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Old and young enjoying each other's company at Chaffey Aged Care, Victoria. Picture: Supplied.

Boosting life quality through intergenerational programs

An aged care home is bringing together older people and children to increase social connectivity and reduce loneliness.

Chief executive officer of Rural Care Australia, Darren Midgley, currently operates Chaffey Aged Care, a 100-bed residential facility in northwest Victoria.

He says that older people often become socially isolated as they come into aged care.

"In the program, we see a reduction in depression and social isolation amongst the older people," he told Aged Care Insite.

"They become more engaged – there is nothing more motivating than a four-year-old getting an older person to do something they might otherwise choose not to do."

Government data shows that over half of older people living in residential aged care show signs of depression.

Intergenerational programs may help to counter negative mental health effects, with emerging research showing promising results.

"Older people crave touch and interaction, and the children are very tactile," Darren points out.

"On the other side, children have a need to learn about the environment around them and older people want to share their life experiences."

While relieving loneliness in residents, older adults can also fill the role of a grandparent when a child might have none.

Through regular interactions, children also learn to normalise the perception of ageing and become more considerate to people around them.

"The children will clean up the floor, pick up all their toys and make it a safe place for their older friends or their 'grand friends', so the risk of falls is significantly lower," Darren says.

"So what we see are these formations of lovely relationships, which sometimes last beyond intergenerational programmes."

He shares one experience where a child named Zoe formed a strong bond with Norma, a 96-year-old woman.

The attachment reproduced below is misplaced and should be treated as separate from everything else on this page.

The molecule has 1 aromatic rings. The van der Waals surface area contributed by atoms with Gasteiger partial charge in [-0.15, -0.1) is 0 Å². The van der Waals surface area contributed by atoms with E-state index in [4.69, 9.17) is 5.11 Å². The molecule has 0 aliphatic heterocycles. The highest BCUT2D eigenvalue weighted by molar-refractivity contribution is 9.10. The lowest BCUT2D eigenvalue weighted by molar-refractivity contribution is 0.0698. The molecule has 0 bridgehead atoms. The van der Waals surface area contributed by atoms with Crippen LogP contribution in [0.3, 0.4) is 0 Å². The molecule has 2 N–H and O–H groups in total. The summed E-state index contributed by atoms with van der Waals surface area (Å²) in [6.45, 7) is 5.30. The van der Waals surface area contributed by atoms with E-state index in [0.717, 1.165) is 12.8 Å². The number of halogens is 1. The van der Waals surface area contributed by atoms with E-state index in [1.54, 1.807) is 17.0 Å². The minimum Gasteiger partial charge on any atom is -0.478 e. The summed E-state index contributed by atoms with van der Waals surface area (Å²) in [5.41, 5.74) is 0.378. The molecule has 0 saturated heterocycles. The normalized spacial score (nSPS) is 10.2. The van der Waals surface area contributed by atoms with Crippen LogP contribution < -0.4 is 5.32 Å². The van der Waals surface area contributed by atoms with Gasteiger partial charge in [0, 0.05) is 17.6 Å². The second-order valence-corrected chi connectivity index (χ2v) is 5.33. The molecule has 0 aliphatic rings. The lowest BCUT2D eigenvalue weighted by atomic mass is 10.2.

"Norma wears this little bracelet that Zoe had made for her out of pipe cleaner and beads that she is still wearing more than a year down the track," Darren says.

Darren says that intergenerational programs are just starting to get off the ground in Australia, whereas they're more common overseas.

For example, a UK tv-program called "Old People's Home for 4-Year-Olds" follows aged care residents spending their day with preschool children.

The show has revealed remarkable changes in older adults.

Darren says there's this great opportunity to bring the generations together.

"Children have such a need to be nurtured and older people have such capacity to nurture.

"They just complement the needs and the service provision for older people and younger people so well."

He believes that these programs have the potential to address the aged care crisis, stating that timing is critical.

"If we're going to improve Australia's aged care system and protect society's most vulnerable, it's vital that we move quickly. 

"Population ageing is already putting tremendous pressure on the health system, and these challenges will expand with time.

"A sustainable intergenerational model of care within Australia's aged care system requires a fundamental shift at government and regulatory levels."

Associate Professor Ruth Peters, senior researcher at Neuroscience Research Australia (NeuRA), aims to back up the benefits of the programs with scientific evidence.

She's recently been awarded $3.7 million from the National Health and Medical Research Council (NHMRC) to investigate community readiness and its resources.

Ruth found during her preliminary survey that the programs show huge potential.

"90 per cent of the people who responded agreed that these programs will help build relationships between generations and possibly reduce potential loneliness in adults," she says.

The current study will combine eight leading universities and institutes to initiate the 'INTErGenerational Intervention to Reduce fraIlTY (INTEGRITY) trial'.

It's an Australian-first trial to research the benefits of bringing together older people and preschool children.

"We know that people want it and that it can be delivered," Ruth says.

"Now we need a proper clinical trial where we can formally compare the intergenerational practice to a control group to see whether it will bring benefit."

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